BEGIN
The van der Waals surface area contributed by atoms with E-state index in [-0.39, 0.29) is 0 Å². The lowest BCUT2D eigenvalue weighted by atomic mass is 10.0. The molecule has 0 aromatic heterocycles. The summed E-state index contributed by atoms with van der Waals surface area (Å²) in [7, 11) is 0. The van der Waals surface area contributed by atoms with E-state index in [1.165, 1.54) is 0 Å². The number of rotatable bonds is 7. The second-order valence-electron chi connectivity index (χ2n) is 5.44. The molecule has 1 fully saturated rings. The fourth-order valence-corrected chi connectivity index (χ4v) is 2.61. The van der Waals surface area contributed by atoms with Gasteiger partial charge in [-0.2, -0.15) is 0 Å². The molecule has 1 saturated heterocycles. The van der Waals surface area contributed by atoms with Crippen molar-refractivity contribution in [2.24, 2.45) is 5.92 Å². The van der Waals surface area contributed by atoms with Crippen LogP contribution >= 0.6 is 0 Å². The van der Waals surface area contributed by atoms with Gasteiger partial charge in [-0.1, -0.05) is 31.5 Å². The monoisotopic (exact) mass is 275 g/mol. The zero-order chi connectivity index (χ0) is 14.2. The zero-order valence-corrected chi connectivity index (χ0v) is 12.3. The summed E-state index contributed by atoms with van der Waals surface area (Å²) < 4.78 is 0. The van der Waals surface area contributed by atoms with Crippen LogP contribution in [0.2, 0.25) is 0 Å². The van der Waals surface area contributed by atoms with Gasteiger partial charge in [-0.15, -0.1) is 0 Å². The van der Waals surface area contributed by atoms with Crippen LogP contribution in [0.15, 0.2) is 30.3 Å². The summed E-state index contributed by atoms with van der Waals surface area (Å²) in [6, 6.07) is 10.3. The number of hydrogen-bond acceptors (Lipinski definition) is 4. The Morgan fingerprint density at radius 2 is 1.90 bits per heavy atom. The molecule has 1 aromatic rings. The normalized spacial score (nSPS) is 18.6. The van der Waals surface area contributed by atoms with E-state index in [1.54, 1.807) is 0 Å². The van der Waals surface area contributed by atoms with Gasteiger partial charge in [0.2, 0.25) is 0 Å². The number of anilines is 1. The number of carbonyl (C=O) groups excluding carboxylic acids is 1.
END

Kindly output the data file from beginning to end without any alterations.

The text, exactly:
The van der Waals surface area contributed by atoms with E-state index in [-0.39, 0.29) is 0 Å². The lowest BCUT2D eigenvalue weighted by atomic mass is 10.0. The molecule has 0 aromatic heterocycles. The summed E-state index contributed by atoms with van der Waals surface area (Å²) in [7, 11) is 0. The van der Waals surface area contributed by atoms with E-state index in [1.165, 1.54) is 0 Å². The number of rotatable bonds is 7. The second-order valence-electron chi connectivity index (χ2n) is 5.44. The molecule has 1 fully saturated rings. The fourth-order valence-corrected chi connectivity index (χ4v) is 2.61. The van der Waals surface area contributed by atoms with Gasteiger partial charge in [-0.2, -0.15) is 0 Å². The molecule has 1 saturated heterocycles. The van der Waals surface area contributed by atoms with Crippen molar-refractivity contribution in [2.24, 2.45) is 5.92 Å². The van der Waals surface area contributed by atoms with Crippen LogP contribution >= 0.6 is 0 Å². The van der Waals surface area contributed by atoms with Gasteiger partial charge in [-0.1, -0.05) is 31.5 Å². The monoisotopic (exact) mass is 275 g/mol. The zero-order chi connectivity index (χ0) is 14.2. The zero-order valence-corrected chi connectivity index (χ0v) is 12.3. The summed E-state index contributed by atoms with van der Waals surface area (Å²) < 4.78 is 0. The van der Waals surface area contributed by atoms with Crippen LogP contribution in [0.2, 0.25) is 0 Å². The van der Waals surface area contributed by atoms with Gasteiger partial charge in [-0.15, -0.1) is 0 Å². The van der Waals surface area contributed by atoms with Crippen LogP contribution in [0.15, 0.2) is 30.3 Å². The summed E-state index contributed by atoms with van der Waals surface area (Å²) in [6, 6.07) is 10.3. The number of hydrogen-bond acceptors (Lipinski definition) is 4. The Morgan fingerprint density at radius 2 is 1.90 bits per heavy atom. The molecule has 1 aromatic rings. The normalized spacial score (nSPS) is 18.6. The van der Waals surface area contributed by atoms with E-state index in [1.54, 1.807) is 0 Å². The van der Waals surface area contributed by atoms with Gasteiger partial charge in [0.2, 0.25) is 0 Å². The number of anilines is 1. The number of carbonyl (C=O) groups excluding carboxylic acids is 1.